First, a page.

Federal Reserve Analysis
Photo by Getty December 14, 2018
Fed’s November meeting minutes reveal a strong economy and a likely interest rate increase
Editor’s note: James Butkiewicz, professor of economics at the University of Delaware's Alfred Lerner College of Business and Economics, provides an in-depth analysis of the Federal Reserve’s November meeting minutes.
Sources of strength contributing to economic growth discussed at the November meeting of the Federal Reserve’s Open Market Committee (FOMC) include strong consumer spending, federal defense spending and state and local government construction spending. Weaknesses including slowing residential construction, weaker business investment and decreasing net exports due to a stronger dollar, all of which are likely due to rising interest rates in the U.S.
Labor market strength was evidenced by strong job growth, a historically low rate of unemployment, and increased labor force participation, meaning a return to the job market by individuals who had previously withdrawn. Reports of labor market strength were accompanied by reports of labor shortages, especially for skilled workers, and upward pressure on wages that could increase inflation.
Inflation measured by the personal consumption price index (PCE) was at the Fed’s inflation target of a 2% annual increase, while the consumer price index (CPI) increased by 2.3% during the September 2017 to September 2018 period. Historically, the CPI increases 0.5% percent faster than the PCE, meaning a target inflation rate of 2% measured by the PCE will average about 2.5% measured by the CPI. Survey data indicates expectations of future inflation are stable.
Notable uncertainties included the sustainability of corporate earnings, the diminishing impact of the tax cut, and uncertainties due to trade policy. Also concerning were indications of slower growth in the euro-area, China and Japan.
Fed Interest Rates
The committee voted to maintain its federal funds interest rate target of between 2 and 2.25% in November, but agreed that a 0.25% increase in its target range is likely at its next meeting, Dec. 18-19. It also voted to continue to reduce its holdings of Treasury securities by $30 billion each month and its holdings of agency debt and agency mortgage-backed securities by $20 billion each month.
A notable change discussed at the November meeting was that the FOMC will focus more on incoming data next year to inform its policy decisions, likely revising its statement that there would be “further gradual increases” in its interest rate targets. The committee emphasizes that this policy approach will be more flexible responding to changes in the economy. This change makes the projected three to four rate increases in 2019 less certain.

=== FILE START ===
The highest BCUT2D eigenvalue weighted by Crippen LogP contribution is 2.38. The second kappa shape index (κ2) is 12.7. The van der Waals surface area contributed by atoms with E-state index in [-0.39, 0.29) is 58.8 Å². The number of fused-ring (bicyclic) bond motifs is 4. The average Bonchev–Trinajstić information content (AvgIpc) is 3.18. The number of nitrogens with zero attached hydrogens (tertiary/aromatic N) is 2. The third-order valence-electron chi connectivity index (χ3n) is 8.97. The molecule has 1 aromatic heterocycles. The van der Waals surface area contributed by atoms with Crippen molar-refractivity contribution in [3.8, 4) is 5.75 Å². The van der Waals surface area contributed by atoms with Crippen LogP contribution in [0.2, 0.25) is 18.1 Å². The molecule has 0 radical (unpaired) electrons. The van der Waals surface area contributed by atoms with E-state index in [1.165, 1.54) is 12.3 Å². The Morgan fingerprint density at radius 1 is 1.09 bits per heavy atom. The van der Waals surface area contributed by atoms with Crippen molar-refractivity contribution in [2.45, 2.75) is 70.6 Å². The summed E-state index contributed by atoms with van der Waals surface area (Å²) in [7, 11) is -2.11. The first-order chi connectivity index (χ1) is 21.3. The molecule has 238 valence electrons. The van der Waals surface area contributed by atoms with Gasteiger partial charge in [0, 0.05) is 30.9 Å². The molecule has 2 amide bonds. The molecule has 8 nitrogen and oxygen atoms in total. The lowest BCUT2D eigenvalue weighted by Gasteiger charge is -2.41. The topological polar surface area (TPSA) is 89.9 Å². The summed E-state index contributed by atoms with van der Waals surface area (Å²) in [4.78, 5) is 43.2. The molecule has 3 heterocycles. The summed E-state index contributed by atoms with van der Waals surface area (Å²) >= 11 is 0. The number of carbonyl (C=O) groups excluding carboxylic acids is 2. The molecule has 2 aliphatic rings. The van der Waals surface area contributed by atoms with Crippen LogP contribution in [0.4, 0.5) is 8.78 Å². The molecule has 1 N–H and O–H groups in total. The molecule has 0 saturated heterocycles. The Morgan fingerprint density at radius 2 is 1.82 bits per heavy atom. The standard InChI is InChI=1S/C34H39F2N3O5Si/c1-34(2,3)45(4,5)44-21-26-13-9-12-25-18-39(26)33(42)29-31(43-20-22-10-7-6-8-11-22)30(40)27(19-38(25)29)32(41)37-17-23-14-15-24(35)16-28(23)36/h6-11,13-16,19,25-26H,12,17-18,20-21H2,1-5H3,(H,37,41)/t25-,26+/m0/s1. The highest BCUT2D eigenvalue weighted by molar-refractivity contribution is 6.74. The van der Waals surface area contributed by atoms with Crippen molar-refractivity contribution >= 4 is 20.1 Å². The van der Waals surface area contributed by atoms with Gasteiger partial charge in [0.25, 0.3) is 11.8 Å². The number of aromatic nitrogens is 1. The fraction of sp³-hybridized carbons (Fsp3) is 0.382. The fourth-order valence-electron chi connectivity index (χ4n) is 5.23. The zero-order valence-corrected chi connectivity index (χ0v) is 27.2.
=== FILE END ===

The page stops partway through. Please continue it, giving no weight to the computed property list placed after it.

On Nov. 28, Fed Chairman Jerome Powell told the Economic Club of New York that interest rates are close to the “neutral rate of interest,” sparking stock market rally. Previously, on Oct. 3, he said that rates were far below neutral. The markets began a 10% correction the next day.
The neutral rate of interest is the rate consistent with steady growth and stable unemployment and inflation. The neutral rate combines the real (before inflation) cost of short-term borrowing and the long-run expected rate of inflation. The Fed’s 2% inflation target should define the long-run expected rate of inflation. Before the financial crisis, it was general believed that equilibrium real short-term interest rate was 2%, making the neutral rate 4%. It is now believed that since the crisis the equilibrium real rate has decreased to about 1%. With an inflation target of 2%, the new neutral rate is 3%, but no one is certain.
If the Fed keeps its target rate below the neutral rate, growth will accelerate and inflation will increase. If the Fed keeps its policy rate too high, growth will slow unnecessarily, possibly resulting in a recession. The only way to determine the neutral rate is to find that rate at which growth follows its potential path, and unemployment and inflation are stable. Only through experience can the value of the neutral rate be approximately determined.
Another concern is the outlook for inflation. The Fed’s policy actions begin to affect economic growth and unemployment after a one-year lag. Its impact on inflation begins after a two-year lag. Thus, the very strong labor market today could mean increased inflation next year. Higher tariffs will also cause a temporary increase in inflation, but will not change the long-run trend rate of inflation.
So even if the Fed’s policy rate is near neutral now, if inflation accelerates next year, expect the Fed to continue to increase interest rates.
2019 Economic Forecast
The 2019 Economic Forecast, scheduled for Feb. 19 and hosted by the Lyons Companies and the Lerner College Center for Economic Education and Entrepreneurship, will will bring together distinguished voices that influence, determine and interpret U.S. economic policy to discuss the upcoming year’s economic climate further. The goal is to provide the local Delaware financial community with a better understanding of how the upcoming year's economic climate will affect local business.
Registration is now open for this event which will be moderated by Jon Hilsenrath, chief economics correspondent for The Wall Street Journal. It will feature Loretta J. Mester, president and chief executive officer of the Federal Reserve Bank of Cleveland, Michael K. Farr, author, CNBC contributor and president of investment advisory firm Farr, Miller & Washington, LLC and Joan K. Woodard, president of the Travelers Institute and EVP, Public Policy, Travelers Companies, Inc. as speakers. In addition, annually at this event, a member of the community is awarded the James B. O'Neill Award in Economic Education & Entrepreneurship; this award will be presented to its sixth recipient this year — Discover Bank's Amy Walls for her ongoing support of CEEE programming.